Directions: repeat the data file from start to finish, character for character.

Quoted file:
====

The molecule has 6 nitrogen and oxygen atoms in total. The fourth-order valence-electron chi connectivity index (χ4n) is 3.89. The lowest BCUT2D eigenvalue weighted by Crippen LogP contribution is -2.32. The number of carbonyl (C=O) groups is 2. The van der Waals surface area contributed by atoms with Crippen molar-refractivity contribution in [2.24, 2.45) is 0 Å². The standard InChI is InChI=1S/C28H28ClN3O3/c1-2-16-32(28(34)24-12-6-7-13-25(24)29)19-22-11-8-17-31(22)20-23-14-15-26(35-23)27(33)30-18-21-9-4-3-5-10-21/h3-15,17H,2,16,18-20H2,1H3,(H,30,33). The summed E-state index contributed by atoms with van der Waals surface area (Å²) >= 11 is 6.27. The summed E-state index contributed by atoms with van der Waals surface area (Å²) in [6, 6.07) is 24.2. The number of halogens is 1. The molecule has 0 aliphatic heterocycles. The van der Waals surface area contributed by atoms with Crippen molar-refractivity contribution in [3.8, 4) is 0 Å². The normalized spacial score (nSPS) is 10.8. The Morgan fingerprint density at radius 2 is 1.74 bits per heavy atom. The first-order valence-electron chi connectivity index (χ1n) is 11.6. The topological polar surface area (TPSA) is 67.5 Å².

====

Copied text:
The molecule has 6 nitrogen and oxygen atoms in total. The fourth-order valence-electron chi connectivity index (χ4n) is 3.89. The lowest BCUT2D eigenvalue weighted by Crippen LogP contribution is -2.32. The number of carbonyl (C=O) groups is 2. The van der Waals surface area contributed by atoms with Crippen molar-refractivity contribution in [2.24, 2.45) is 0 Å². The standard InChI is InChI=1S/C28H28ClN3O3/c1-2-16-32(28(34)24-12-6-7-13-25(24)29)19-22-11-8-17-31(22)20-23-14-15-26(35-23)27(33)30-18-21-9-4-3-5-10-21/h3-15,17H,2,16,18-20H2,1H3,(H,30,33). The summed E-state index contributed by atoms with van der Waals surface area (Å²) >= 11 is 6.27. The summed E-state index contributed by atoms with van der Waals surface area (Å²) in [6, 6.07) is 24.2. The number of halogens is 1. The molecule has 0 aliphatic heterocycles. The van der Waals surface area contributed by atoms with Crippen molar-refractivity contribution in [3.8, 4) is 0 Å². The normalized spacial score (nSPS) is 10.8. The Morgan fingerprint density at radius 2 is 1.74 bits per heavy atom. The first-order valence-electron chi connectivity index (χ1n) is 11.6. The topological polar surface area (TPSA) is 67.5 Å².